Registration of births and birth certificates

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General Information

There is no legal obligation to register the birth of a child to a German parent abroad, nor to request a German birth certificate. 

However, there is one exemption: 

Children who were born outside of Germany to one or more German parent(s) who themselves were also born abroad on or after January 1st, 2000, will no longer automatically acquire the German citizenship through the sole principle of descent from a German parent unless the German parent(s) register(s) the birth with the competent German mission abroad within one year of the birth of the child.

More information on the new rules for German parents who were born outside of Germany after December 31st, 1999

The Canadian birth certificate corresponds in content to the German birth certificate and is therefore recognized (if necessary with legalisation and translation) by German authorities. A German birth certificate is no proof of German nationality.

You also do not need a German birth certificate to apply for a passport for your child.

In certain cases, you may need a declaration of your child’s name when applying for a passport. This declaration differs from the birth certificate, but it can be given as well together when you register the birth.

It is recommended that you register the birth or request a German birth certificate under certain circumstances – for example, if the child is to live in Germany in the foreseeable future. 

Who is entitled to register a birth or request a birth certificate? 

The parents of the child, the child him-/herself and his/her spouse, partner and children are entitled to register the birth of a German citizen born abroad. Any one of these people can independently submit a request to have the birth registered.

Which registrar’s office is responsible for children born abroad?

The registrar’s office responsible for children born abroad is the registrar’s office in the place where the child or the applicant (the child's parent, spouse, partner or own child) has his/her residence in Germany.

If none of the above mentioned persons has a residence in Germany, the primary registrar's office in Berlin (Standesamt I in Berlin) is responsible for recording the birth and issuing a birth certificate. (2)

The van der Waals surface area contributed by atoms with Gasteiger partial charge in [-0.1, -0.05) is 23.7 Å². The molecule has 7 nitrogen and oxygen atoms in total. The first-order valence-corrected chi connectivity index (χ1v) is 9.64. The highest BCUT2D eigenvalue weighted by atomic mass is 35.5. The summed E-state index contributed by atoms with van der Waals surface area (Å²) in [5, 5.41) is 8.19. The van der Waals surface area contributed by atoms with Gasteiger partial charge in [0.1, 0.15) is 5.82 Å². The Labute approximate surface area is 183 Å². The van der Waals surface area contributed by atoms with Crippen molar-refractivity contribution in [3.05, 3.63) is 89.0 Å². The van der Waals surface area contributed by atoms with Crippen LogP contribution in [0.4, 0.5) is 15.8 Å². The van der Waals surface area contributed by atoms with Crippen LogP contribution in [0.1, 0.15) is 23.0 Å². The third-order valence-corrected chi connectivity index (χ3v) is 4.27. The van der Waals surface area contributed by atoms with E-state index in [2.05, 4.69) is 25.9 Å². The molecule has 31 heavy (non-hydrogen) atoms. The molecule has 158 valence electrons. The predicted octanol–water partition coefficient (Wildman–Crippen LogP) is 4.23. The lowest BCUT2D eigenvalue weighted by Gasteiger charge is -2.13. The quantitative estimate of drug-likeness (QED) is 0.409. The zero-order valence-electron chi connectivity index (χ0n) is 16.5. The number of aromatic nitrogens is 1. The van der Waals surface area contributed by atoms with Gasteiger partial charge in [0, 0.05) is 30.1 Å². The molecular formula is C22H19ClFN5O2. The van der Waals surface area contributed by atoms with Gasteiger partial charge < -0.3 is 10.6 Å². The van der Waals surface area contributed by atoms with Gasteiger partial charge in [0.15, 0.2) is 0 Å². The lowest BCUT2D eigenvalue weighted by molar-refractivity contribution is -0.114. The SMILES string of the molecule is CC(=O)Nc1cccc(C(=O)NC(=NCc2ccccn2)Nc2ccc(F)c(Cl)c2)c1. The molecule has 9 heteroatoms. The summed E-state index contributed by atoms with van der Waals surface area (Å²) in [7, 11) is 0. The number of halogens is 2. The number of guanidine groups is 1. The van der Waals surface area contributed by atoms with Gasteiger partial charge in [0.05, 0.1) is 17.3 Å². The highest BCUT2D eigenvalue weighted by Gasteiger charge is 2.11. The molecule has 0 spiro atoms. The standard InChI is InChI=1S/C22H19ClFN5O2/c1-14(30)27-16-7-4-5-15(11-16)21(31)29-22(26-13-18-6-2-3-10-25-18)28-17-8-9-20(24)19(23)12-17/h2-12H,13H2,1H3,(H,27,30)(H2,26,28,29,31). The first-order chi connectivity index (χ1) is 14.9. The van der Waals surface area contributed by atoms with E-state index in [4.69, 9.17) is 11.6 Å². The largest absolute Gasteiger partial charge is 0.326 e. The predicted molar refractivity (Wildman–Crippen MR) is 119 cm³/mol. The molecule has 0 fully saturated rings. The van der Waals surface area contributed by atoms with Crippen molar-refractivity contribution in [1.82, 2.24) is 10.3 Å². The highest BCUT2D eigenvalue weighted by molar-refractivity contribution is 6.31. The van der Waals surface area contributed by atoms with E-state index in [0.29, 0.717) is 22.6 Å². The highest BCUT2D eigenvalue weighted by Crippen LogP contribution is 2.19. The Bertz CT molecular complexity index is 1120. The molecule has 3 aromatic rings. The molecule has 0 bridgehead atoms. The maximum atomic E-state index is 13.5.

If you are still registered as living in a particular place in Germany, you can also register the birth of your child with the local registrar’s office personally. You need to appear there in person. For the Canadian birth certificate to be recognized by the German registrar’s office, it needs to be legalised by a German mission abroad. The registrar’s office will then enter the birth of the child in the register of births on the basis of the Canadian certificate and issue a German birth certificate if you so wish.

If you live permanently in Canada, you can register the birth of your child at your local German mission abroad and request a German birth certificate. Please make an appointment if you wish to do so.

Which documents do I have to bring along to register the birth? 


1.

Application Form for a Birth Registration (German language) [pdf, 36.73k]

all documents below as originals with 2 copies
2.

Birth certificate of the child (in Canada: 'long form')

3.

Birth certificates of both parents (in Canada: 'long form')

4.

Currently valid passports of both parents, including all German passports, which were valid at the time of the birth

5.

For children over 14 years: Valid passport of the child

6.

Marriage certificate of the parents (only official marriage certificates from the province/vital statistics can be accepted)

7.

If the parents were not married to one another at the time of the birth: Proof of acknowledgment of paternity

8.

Where appropriate: Proof of dissolution of parents’ marriage or any previous marriage (e.g. decree of divorce or death certificate of spouse)

9.

Permanent Residence Card or Canadian visa of German parent(s)

All Canadian documents are to be submitted in their long form. Documents written in French or any other language tha German or English must be submitted with translations into German.

In individual cases, further documents may be required.

A declaration of the child’s name may also be required before a birth can be registered. In such cases, both parents need to come in person to the German mission abroad; children older than 14 years also need to come in person. Additional fees apply. 

Further information on name declaration for a child

Fees 

The fees for registering births and conducting the associated formalities amount to approximately €60 to €80, depending on where in Germany the registrar’s office is located. The fees for recording the birth must be transferred to the account of the registrar’s office only after the process. You will receive a letter with detailed information.

At the German mission abroad, the following additional fees may apply:
Fee for certifying photocopies: approx. C$15,-
Fee for registering a birth without declaration of child’s name: approx. C$30,-
Fee for registering a birth including declaration of child’s name: approx. C$37,50

All fees given in Canadian dollars may vary, depending on the current rate of exchange.

Processing Time

It can take up to 4 years for the Standesamt I in Berlin to process the registration of a birth. The German missions in Canada have no influence on the registration process and cannot provide any information as to the current status of any application. We cannot provide estimates on how long registration takes at other German registrar’s offices.

Registration of births and birth certificates

Baby

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